None of us have experienced springtime in lock-down before. Arguably our sensitivity to the seasons has been heightened by the fact that these days, we are not at liberty to roam free….
With spontaneous outings being out-lawed, we can but hope that by the time spring rolls into summer we will be permitted to indulge in the noble tradition of the picnic.
Over the next three weeks, we focus on three famous versions of ‘Dejeuner sur L’Herbe’. This week Edouard Manet’s enigmatic composition is in the frame.
First exhibited at the Salon des Refuses in Paris in 1863, this painting caused a sensation. The flagrant gaze of the naked woman was seen as scandalous, unleashing a storm of unanswerable questions: why was she naked and why did she seem so untroubled by her nudity? Why were both her male companions seemingly oblivious to her unclothed state? What were the men so earnestly discussing? And how did the female bather relate to the picnicking party?
The painting had immediate impact with a troop of young Parisian artists, those who pitted themselves against the formality of the Academie des Beaux Arts. It was shocking and above all challenged the stuffiness of the Academie, breaking new ground. The controversy that surrounded the work fanned attendance numbers; on its first day, the Salon des Refuses received an unprecedented seven thousand visitors. Word had got out ...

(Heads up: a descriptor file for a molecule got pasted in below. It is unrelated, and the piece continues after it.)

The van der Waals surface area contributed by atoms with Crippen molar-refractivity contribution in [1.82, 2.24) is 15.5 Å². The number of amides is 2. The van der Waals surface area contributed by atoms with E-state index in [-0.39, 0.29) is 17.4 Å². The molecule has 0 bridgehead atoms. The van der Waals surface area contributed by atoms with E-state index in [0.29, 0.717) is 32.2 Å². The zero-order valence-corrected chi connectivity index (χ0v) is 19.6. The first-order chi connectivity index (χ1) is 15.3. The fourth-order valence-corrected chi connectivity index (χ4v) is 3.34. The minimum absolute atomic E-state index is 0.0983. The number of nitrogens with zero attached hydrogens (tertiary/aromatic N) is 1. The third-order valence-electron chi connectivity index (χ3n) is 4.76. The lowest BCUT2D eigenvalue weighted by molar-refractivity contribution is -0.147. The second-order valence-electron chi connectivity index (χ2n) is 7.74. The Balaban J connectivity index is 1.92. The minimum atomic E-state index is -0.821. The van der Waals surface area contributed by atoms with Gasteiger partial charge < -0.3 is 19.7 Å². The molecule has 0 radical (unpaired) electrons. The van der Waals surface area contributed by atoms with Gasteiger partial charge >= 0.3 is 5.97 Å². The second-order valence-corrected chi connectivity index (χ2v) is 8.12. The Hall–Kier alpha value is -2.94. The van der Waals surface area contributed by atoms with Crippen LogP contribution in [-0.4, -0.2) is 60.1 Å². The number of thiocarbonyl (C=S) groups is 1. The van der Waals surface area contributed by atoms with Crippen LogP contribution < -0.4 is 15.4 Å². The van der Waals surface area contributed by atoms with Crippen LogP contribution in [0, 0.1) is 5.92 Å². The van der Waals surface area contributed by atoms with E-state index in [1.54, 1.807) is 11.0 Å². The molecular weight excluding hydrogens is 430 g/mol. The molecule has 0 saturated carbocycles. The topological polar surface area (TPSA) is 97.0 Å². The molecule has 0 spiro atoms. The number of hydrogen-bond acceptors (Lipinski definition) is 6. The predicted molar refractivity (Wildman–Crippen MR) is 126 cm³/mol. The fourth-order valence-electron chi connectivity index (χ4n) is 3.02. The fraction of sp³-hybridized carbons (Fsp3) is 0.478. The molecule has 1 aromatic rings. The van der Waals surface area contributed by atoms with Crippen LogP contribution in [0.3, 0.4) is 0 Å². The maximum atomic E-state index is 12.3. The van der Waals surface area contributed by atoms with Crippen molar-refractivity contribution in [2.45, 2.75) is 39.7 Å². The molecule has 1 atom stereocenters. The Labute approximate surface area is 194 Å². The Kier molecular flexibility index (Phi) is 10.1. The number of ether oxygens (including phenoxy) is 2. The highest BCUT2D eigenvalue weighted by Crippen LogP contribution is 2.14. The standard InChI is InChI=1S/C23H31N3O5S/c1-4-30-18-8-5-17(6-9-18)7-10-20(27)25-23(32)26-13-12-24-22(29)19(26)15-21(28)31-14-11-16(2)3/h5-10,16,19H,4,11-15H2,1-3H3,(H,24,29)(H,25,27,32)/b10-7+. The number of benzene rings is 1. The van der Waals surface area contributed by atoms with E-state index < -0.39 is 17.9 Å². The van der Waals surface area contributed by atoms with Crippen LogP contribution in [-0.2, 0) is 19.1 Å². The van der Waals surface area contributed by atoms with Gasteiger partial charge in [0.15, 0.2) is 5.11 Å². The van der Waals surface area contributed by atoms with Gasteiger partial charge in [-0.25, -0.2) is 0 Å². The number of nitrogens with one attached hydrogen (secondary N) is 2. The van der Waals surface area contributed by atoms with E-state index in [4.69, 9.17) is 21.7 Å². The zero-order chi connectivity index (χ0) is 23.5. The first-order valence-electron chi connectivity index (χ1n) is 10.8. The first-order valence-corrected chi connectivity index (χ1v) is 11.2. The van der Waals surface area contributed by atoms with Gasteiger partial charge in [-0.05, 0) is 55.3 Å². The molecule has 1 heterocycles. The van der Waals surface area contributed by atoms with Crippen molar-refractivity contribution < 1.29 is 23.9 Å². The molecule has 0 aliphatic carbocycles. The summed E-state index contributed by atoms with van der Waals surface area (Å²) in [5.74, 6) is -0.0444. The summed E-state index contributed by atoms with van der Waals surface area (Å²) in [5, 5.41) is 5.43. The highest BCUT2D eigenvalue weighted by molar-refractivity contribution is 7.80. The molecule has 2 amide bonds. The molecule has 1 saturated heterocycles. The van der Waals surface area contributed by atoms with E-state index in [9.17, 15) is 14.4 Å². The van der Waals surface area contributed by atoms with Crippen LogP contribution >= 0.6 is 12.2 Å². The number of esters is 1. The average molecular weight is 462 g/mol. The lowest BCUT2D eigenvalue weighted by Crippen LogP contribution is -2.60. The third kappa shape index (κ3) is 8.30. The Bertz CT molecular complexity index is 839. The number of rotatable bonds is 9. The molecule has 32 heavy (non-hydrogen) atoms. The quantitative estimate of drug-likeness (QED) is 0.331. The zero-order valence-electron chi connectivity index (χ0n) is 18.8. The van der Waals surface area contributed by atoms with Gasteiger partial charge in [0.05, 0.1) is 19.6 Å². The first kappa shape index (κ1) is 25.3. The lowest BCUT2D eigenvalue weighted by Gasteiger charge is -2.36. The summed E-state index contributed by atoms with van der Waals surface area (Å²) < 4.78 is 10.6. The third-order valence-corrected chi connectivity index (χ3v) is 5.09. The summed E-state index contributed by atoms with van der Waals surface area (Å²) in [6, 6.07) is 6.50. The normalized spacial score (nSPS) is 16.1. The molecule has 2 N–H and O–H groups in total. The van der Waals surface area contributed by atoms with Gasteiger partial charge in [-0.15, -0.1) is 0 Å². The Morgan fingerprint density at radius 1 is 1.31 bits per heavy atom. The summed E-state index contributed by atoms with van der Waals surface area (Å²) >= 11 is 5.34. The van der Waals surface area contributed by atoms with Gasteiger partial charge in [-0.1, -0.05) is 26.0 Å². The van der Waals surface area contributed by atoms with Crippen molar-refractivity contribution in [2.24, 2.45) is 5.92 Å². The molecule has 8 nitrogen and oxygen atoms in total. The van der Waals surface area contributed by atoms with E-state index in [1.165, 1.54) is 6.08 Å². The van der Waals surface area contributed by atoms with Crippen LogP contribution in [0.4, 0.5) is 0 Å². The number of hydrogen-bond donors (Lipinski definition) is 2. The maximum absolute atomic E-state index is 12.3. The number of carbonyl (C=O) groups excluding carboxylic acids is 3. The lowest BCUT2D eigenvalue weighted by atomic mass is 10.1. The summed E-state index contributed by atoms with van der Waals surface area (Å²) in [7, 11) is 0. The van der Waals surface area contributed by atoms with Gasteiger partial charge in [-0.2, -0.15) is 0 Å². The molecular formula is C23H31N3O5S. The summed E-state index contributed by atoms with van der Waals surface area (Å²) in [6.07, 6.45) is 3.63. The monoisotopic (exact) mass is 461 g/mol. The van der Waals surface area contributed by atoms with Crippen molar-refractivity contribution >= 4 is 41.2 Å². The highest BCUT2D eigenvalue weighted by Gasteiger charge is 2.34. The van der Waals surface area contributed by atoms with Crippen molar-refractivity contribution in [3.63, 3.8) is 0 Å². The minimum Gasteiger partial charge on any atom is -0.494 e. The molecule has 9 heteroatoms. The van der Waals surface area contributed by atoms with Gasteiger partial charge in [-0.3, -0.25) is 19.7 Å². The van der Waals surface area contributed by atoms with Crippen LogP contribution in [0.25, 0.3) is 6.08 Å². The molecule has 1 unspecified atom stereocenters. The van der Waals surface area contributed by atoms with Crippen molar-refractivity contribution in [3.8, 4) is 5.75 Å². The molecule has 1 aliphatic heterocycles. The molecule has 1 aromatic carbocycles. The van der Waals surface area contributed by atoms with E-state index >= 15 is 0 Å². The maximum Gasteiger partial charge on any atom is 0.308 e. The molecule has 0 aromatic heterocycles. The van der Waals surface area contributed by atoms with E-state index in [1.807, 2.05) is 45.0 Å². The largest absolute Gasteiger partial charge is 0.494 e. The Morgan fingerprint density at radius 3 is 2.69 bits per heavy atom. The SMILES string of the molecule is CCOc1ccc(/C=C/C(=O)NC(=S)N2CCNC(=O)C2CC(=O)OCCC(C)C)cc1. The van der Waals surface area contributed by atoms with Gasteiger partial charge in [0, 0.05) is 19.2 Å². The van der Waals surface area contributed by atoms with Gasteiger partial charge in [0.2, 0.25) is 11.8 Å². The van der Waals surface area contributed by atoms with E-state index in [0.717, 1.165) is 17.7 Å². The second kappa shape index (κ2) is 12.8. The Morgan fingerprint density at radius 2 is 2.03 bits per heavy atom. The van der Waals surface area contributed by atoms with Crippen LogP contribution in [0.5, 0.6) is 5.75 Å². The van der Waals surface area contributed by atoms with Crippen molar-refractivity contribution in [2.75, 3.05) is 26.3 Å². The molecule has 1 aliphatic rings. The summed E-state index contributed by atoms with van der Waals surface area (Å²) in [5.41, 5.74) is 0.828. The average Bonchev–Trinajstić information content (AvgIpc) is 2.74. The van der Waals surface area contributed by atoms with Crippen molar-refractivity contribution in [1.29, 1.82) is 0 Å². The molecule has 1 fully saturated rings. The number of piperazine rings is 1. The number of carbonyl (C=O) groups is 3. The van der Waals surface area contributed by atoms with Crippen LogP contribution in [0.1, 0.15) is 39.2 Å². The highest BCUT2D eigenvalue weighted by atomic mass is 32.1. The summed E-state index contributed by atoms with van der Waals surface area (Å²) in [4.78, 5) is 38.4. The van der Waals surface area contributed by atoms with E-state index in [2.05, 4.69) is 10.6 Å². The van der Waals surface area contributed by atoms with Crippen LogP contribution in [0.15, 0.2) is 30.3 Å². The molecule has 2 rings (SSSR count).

Despite the avant-garde accolades, ‘Dejeuner sur L’Herbe’ was in fact a homage to certain key works from the art historical canon. Manet was a frequent visitor to the Louvre, where Giorgione’s magnificent ‘The Pastoral Concert’ (1509) was on display:
Giorgione’s use of the undressed female and clothed male creates tension and drama with such success that Manet determined to employ the device himself. A detail from a print by the virtuoso Italian engraver, Marcantonio Raimondi (1480 -1534) of ‘The Judgment of Paris’ also provided inspiration for the arrangement of the trio of figures:
The dimensions of the painting (81 x 104 inches) were of the same order of size as those favoured by the Academie des Beaux-Arts, a further nod to convention. Manet’s backround and his inherited wealth ensured his credentials within Parisian society. He could turn a critical eye on the Establishment whilst being part of it, a duality echoed in ‘Dejeuner sur L’Herbe’ which is both intimate and challenging.